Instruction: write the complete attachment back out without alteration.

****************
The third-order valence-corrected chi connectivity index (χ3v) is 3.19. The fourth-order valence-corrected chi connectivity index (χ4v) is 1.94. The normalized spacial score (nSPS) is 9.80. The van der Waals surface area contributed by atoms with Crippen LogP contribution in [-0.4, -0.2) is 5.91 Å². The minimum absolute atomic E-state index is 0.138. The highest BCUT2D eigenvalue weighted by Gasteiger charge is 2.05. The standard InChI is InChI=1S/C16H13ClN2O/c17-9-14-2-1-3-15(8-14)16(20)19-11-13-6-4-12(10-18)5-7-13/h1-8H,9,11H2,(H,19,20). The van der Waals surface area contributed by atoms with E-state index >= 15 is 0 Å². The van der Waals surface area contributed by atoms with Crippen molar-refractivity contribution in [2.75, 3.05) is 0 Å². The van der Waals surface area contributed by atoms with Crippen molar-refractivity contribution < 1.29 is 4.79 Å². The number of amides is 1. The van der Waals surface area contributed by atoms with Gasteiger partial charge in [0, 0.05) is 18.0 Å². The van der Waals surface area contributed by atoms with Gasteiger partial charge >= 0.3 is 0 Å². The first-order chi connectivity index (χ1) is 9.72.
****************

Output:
The third-order valence-corrected chi connectivity index (χ3v) is 3.19. The fourth-order valence-corrected chi connectivity index (χ4v) is 1.94. The normalized spacial score (nSPS) is 9.80. The van der Waals surface area contributed by atoms with Crippen LogP contribution in [-0.4, -0.2) is 5.91 Å². The minimum absolute atomic E-state index is 0.138. The highest BCUT2D eigenvalue weighted by Gasteiger charge is 2.05. The standard InChI is InChI=1S/C16H13ClN2O/c17-9-14-2-1-3-15(8-14)16(20)19-11-13-6-4-12(10-18)5-7-13/h1-8H,9,11H2,(H,19,20). The van der Waals surface area contributed by atoms with E-state index >= 15 is 0 Å². The van der Waals surface area contributed by atoms with Crippen molar-refractivity contribution in [2.75, 3.05) is 0 Å². The van der Waals surface area contributed by atoms with Crippen molar-refractivity contribution < 1.29 is 4.79 Å². The number of amides is 1. The van der Waals surface area contributed by atoms with Gasteiger partial charge in [0, 0.05) is 18.0 Å². The van der Waals surface area contributed by atoms with Gasteiger partial charge >= 0.3 is 0 Å². The first-order chi connectivity index (χ1) is 9.72.